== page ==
Would you call Tami a child prostitute?
A pimp kidnapped Tami on her way home from school in Los Angeles. He held her captive for six months, raping, beating and starving her. At night, he sold Tami for sex with other men. Tami tried to escape by telling every john who purchased her that she was only a kid. For months, Tami pleaded with her buyers: “I’m only 15. Can you please take me to a police station?” But none did. When she finally encountered police officers, they did not rescue her; they arrested her.
How about Sandra?
Sandra ran away from an abusive foster home in Florida at 12. She was found at a bus stop by a pimp who promised to love and care for her forever. He sold her to at least seven men a night. Finally she, too, was arrested, for child prostitution.
Unfortunately, girls in these situations are not typically seen as child victims of serial rape and abuse. Instead, they are left to fend for themselves or treated as child offenders, funneled into the juvenile-justice system for child prostitution or related charges.
About 293,000 U.S. children are at risk of being exploited and trafficked for sex, according to a 2011 FBI report on trafficking. Most are girls ages 12 to 14. They often are abducted or lured by pimps/traffickers, beaten into submission and sometimes even branded with the pimp’s name.
Across the United States, there are child sex markets not terribly dissimilar from those in Cambodia, Thailand and India. Girls are sold in this country with the same disregard for human dignity, and they are often tortured in the same ways when they try to escape.
Like trafficked girls everywhere, they are hidden in plain view. In Washington, D.C., they are right in front of us — on “dates” at Motel 6 or bars in Adams Morgan. They are purchased through websites such as Backpage.com, where their under-age status is signaled with terms like “fresh” or “new to town” or even the girl’s weight. Often they are dressed up to look older.
Many of the girls are children who were in foster care. One survivor explained to me how the foster-care system is a convenient supply chain for traffickers. “In most of my 14 different placements in foster-care homes,” she said, “I was raped and attached to a check. I understood very early that I could be raped, cared for and connected to money. It was therefore easy to go from that to a pimp, and at least the pimp told me that he loved me.”
Child-welfare systems do not properly identify or help children who are being trafficked for sex. Even when there is recognition of abuse, child-welfare agencies often regard it as outside of their purview because the perpetrator is not a parent or caregiver. Child-welfare agencies then shift the responsibility to law enforcement, which has failed to establish consistent protocols that treat trafficked children as victims of child abuse. These children are not routinely interviewed by sexual-violence experts, as is done in other instances of child rape. Nor do prosecutors provide them the legal protections afforded to other sexually assaulted minors.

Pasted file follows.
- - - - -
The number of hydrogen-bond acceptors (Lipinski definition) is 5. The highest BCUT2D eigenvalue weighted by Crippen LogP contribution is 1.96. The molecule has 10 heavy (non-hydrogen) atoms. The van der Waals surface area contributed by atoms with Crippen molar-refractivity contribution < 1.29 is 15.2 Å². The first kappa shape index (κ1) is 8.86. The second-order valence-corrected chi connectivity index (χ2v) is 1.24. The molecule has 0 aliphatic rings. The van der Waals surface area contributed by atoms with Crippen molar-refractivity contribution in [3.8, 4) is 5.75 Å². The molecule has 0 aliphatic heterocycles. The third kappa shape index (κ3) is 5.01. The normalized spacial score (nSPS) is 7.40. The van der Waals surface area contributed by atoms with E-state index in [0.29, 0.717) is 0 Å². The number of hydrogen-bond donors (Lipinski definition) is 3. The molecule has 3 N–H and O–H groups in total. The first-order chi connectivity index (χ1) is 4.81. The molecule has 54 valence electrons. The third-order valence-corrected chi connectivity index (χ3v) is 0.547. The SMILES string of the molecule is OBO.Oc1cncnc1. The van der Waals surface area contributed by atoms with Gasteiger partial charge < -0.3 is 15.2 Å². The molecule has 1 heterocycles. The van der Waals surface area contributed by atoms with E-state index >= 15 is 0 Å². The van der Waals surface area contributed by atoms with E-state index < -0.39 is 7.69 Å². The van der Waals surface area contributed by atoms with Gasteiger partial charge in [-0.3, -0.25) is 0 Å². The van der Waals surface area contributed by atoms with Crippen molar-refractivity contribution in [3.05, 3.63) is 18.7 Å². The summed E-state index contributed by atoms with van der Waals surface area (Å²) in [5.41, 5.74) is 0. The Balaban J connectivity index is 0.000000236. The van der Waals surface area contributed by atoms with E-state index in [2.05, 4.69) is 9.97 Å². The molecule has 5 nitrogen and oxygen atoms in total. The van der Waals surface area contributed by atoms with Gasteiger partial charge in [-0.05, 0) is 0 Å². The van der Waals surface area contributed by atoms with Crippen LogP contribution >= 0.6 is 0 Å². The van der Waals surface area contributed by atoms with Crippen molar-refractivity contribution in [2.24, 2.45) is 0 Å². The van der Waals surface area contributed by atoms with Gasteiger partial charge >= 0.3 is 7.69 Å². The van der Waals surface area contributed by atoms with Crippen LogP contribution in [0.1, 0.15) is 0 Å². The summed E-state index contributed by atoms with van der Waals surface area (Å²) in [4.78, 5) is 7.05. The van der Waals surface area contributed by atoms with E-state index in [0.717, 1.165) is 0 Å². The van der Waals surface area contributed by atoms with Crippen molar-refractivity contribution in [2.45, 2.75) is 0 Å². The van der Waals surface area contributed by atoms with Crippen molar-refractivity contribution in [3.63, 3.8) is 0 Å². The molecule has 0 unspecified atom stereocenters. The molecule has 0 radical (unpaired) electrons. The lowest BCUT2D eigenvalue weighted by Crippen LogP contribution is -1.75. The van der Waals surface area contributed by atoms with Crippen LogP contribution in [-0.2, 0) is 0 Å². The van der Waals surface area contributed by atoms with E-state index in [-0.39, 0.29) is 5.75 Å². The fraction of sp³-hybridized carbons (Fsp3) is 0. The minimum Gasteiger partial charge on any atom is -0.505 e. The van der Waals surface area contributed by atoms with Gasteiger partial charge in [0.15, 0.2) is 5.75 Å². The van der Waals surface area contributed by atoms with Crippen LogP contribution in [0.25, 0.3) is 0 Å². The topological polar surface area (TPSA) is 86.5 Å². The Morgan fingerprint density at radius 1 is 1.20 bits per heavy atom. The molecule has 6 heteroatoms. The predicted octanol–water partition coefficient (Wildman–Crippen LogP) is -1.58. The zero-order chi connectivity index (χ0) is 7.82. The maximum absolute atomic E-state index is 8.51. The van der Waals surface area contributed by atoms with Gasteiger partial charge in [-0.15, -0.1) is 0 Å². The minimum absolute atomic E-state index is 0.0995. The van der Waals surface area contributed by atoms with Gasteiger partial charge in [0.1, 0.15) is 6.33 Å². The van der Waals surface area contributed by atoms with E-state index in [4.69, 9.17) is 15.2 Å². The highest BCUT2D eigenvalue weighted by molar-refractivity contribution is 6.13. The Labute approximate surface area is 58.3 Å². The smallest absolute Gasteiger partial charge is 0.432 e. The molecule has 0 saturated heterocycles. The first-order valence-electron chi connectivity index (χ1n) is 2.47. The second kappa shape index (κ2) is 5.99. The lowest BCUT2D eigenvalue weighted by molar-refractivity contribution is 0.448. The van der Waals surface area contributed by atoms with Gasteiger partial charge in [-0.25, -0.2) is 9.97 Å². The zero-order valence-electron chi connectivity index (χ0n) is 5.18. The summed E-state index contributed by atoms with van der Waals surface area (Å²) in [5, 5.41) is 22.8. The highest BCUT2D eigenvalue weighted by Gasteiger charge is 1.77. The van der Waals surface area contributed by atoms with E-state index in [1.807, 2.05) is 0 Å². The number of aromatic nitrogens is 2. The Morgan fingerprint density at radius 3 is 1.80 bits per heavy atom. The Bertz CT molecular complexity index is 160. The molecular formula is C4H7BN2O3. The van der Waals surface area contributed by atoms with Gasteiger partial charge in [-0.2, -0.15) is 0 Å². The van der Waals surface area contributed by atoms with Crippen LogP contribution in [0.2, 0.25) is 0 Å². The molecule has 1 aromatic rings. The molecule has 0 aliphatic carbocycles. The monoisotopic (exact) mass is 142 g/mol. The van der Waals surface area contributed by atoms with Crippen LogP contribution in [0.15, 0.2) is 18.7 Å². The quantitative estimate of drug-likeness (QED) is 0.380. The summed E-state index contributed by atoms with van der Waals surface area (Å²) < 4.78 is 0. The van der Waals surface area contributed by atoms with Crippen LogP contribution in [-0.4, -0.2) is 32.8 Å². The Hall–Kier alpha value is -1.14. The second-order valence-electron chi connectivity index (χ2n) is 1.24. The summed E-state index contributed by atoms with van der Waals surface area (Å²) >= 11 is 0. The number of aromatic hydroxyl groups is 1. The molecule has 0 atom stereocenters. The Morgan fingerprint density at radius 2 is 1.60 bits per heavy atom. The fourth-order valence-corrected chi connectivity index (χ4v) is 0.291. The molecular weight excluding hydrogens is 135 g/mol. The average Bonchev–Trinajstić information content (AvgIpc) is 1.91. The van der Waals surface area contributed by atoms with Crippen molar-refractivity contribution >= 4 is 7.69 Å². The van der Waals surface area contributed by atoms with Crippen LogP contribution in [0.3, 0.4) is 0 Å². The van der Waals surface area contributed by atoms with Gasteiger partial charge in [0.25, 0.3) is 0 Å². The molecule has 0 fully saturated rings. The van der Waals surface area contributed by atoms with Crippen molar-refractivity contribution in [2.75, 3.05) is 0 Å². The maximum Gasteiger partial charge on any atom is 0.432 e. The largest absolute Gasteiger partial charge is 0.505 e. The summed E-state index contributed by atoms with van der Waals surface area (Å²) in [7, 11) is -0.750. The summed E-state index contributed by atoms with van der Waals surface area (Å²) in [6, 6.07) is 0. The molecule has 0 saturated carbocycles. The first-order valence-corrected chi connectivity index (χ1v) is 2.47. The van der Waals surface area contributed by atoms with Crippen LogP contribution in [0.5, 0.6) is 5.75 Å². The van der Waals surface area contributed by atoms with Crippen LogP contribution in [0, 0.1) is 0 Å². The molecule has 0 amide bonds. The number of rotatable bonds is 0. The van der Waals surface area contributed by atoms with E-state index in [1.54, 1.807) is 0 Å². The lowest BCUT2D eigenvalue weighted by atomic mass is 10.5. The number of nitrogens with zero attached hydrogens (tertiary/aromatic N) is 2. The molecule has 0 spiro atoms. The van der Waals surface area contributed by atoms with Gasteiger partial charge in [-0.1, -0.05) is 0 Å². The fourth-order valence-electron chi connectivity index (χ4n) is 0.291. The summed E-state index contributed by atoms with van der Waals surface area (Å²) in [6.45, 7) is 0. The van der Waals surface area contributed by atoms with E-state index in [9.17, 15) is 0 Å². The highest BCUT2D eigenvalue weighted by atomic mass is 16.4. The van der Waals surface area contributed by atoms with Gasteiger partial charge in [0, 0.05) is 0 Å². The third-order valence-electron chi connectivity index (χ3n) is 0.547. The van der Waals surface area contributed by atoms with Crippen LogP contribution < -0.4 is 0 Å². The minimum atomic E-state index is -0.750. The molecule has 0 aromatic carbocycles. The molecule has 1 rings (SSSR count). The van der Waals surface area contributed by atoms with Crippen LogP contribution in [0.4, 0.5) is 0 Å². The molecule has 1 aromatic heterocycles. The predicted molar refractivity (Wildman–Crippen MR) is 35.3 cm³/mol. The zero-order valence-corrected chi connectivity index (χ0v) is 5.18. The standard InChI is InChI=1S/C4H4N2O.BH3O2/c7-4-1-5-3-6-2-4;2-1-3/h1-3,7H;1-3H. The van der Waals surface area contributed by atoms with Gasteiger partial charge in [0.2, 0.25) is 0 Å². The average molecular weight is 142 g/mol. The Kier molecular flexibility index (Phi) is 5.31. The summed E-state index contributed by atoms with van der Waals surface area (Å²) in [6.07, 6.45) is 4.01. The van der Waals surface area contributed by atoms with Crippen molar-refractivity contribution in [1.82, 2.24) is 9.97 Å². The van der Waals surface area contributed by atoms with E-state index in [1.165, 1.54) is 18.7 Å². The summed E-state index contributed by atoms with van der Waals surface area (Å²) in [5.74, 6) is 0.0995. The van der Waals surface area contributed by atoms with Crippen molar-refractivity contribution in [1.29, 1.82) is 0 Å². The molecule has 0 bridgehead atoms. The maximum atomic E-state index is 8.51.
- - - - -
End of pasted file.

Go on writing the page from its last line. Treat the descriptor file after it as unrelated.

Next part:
Because they often are seen as prostitutes, these victims are routed into the juvenile-justice system. In many cases, the girls are handcuffed and detained, sometimes for days or longer. A 13-year-old girl recently was arrested in North Hollywood, for juvenile prostitution, put in handcuffs and carried off to detention. In California, like many other states, juvenile prostitution carries a sentence of up to two years. Whether girls are arrested for prostitution or just loitering, they are often the ones placed behind bars.
I have heard many judges express frustration that there is no safe place to send these girls. They cannot necessarily be returned to foster care or their families because their home life is often perilous and they might run away again. Nor can they be released onto the streets, where the pimps are waiting. For trafficked girls, there is rarely the option of safe, therapeutic centers. As Rep. Ted Poe, R-Texas, has pointed out, this country has more animal shelters than shelters for exploited children. Judges often detain these girls, believing that jail is the safest of many bad options.
But should an abused child be incarcerated for the abuses perpetrated against her? The people who rape these girls, the politely termed “johns,” are rarely arrested for statutory rape, child endangerment or sexual assault of a minor. Perhaps it is too difficult to accept what happens on U.S. soil, to our own daughters. Regardless, we must call this trafficking what it is: serial, systematized rape. And we must care for these girls, too often invisible to society, as victims and survivors of child sexual abuse.
Because there is no such thing as a child prostitute.
Malika Saada Saar is special counsel on human rights at the Raben Group and director of the Human Rights Project for Girls (Rights4Girls.org).